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It’s time we use our eyes and learn to see.

I am both in love with and disgusted by the contemporary art scene. A lot of my friends who study art’s history have little contact with the contemporary art world as it currently exists: artists, galleries, dealers, competitive art shows—these are all aspects of a world far removed from the historian’s universe of archives, museums, and disappeared empires.

Exhibit 1: Art Basel Miami Beach http://www.nytimes.com/2012/12/08/arts/design/art-and-commerce-meet-in-miami-beach.html?hp&_r=0

I’m not alone when I decry the art-cum-fashion model that has all the attention of newspaper and magazine critics and the deep pockets of collectors who want to throw money at culture and make a good investment for themselves.

Patricia Cohen in the New York Times points out that money has always been an essential part of the art world. Artists need money to live and to make art. The  art market with highly volatile prices and fickle dealers and collectors is one model of putting money in the mix.  Another model is to get more government funding into the mix which would neutralize some of the effect of celebrity. I’m not sure that many of the people involved in the art market would be able to imagine living without the promise of mega-millions and the attention of celebrities.  A visit from Martha Stewart virtually endows an artist’s exhibition with both popular attention and even some staying power that may not be in the art itself.

I miss the loud voice of Robert Hughes who bombastically excoriated viewers, dealers, and even artists themselves for letting themselves be duped into believing that money, celebrity, and tricks of visual effects held any significance.

Sure, money has always been important. What is different now? Is it the sameness that clients all want similarly obtuse, abstract paintings to “make a statement” in their homes or businesses? Is it the willingness “to not get it” on the part of clients or collectors who are willing to spend big bucks on something that may be strong in terms of design but has little staying power? Is it the Darwinian fight between artists who are all trying to out-do each other in annual competitions for prizes and prices? As if we only need the work of the absolute best artist?  No–we need the work of many artists, their visions, imaginations, everything!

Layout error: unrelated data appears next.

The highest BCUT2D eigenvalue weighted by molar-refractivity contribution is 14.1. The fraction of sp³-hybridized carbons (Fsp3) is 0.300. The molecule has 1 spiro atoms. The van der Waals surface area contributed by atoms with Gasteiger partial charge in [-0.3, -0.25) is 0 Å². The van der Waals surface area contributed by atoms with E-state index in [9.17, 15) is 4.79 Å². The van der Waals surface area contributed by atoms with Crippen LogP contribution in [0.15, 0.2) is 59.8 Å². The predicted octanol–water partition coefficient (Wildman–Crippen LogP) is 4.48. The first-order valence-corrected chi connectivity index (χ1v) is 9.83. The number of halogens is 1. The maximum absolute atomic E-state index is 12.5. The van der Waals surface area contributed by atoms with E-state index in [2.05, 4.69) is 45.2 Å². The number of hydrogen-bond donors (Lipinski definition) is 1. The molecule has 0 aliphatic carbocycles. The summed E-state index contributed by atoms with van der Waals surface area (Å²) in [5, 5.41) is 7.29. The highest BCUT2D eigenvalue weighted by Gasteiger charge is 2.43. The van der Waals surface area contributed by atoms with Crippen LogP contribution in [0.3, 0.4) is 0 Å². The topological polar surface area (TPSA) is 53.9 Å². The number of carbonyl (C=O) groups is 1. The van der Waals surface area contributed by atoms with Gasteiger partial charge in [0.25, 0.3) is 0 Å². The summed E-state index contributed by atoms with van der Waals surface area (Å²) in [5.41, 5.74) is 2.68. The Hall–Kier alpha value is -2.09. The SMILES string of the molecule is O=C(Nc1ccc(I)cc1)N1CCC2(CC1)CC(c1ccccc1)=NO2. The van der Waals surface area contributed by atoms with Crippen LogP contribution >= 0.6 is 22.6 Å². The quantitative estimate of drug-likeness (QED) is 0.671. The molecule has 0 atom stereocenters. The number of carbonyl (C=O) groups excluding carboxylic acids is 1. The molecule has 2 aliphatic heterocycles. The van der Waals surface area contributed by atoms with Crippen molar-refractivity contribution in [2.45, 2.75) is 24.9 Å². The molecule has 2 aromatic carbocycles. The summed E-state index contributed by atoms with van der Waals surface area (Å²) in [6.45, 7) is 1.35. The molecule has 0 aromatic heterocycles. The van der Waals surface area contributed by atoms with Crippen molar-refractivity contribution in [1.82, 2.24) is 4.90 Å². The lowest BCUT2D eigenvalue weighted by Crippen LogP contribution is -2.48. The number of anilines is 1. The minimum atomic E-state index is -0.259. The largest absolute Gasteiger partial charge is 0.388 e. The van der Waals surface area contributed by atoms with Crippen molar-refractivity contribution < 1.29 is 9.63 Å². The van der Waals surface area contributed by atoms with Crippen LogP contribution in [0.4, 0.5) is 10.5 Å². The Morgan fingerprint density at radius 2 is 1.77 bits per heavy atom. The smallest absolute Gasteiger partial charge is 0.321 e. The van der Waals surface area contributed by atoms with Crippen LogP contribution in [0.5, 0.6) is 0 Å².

Exhibit 2: Rev. Billy and the Church of Stop Shopping http://www.revbilly.com/about-us

Rev. Billy and the Church of Stop Shopping protest loudly interrupting the routines of our capitalist markets by showing how our consumerist attitudes are only a false image of perfection (to steal a phrase from my advent-rant post). What’s missing in the capitalist-consumerist system is our human-ness. Our subjective experiences of seeing, feeling, sensing the world around us and our relationships. We should not subject ourselves and our relationships to market forces, although we do! How many time have I seen headlines about the relative assets of married vs. single people? Or about measuring the worth of a university education against the money earned by university graduates?

I’d argue that the same goes for the art market. By allowing big money from rich clients to distort the kinds of art that are made and displayed in our ever dwindling public spaces for art we are reducing ourselves as less than human.  We are making smaller the human dimension of the makers and viewers of our rich visual culture. Rev. Billy would argue we need to remind people that things like art come from somewhere, that the materials have a past as resources (natural or human-mde) and in terms of labor. This message guards us against a disposable culture.  That things made to make our lives more convenient also make us less human.

The problem is not just that the loud voice of money and collectors can cause artists of no particular quality achieve notice while great ones miss the attention of collectors; it is that the money makes us less human, less inclined to see, to study something with our eyes, to let our imaginations and feelings engage with the visual world around us. 

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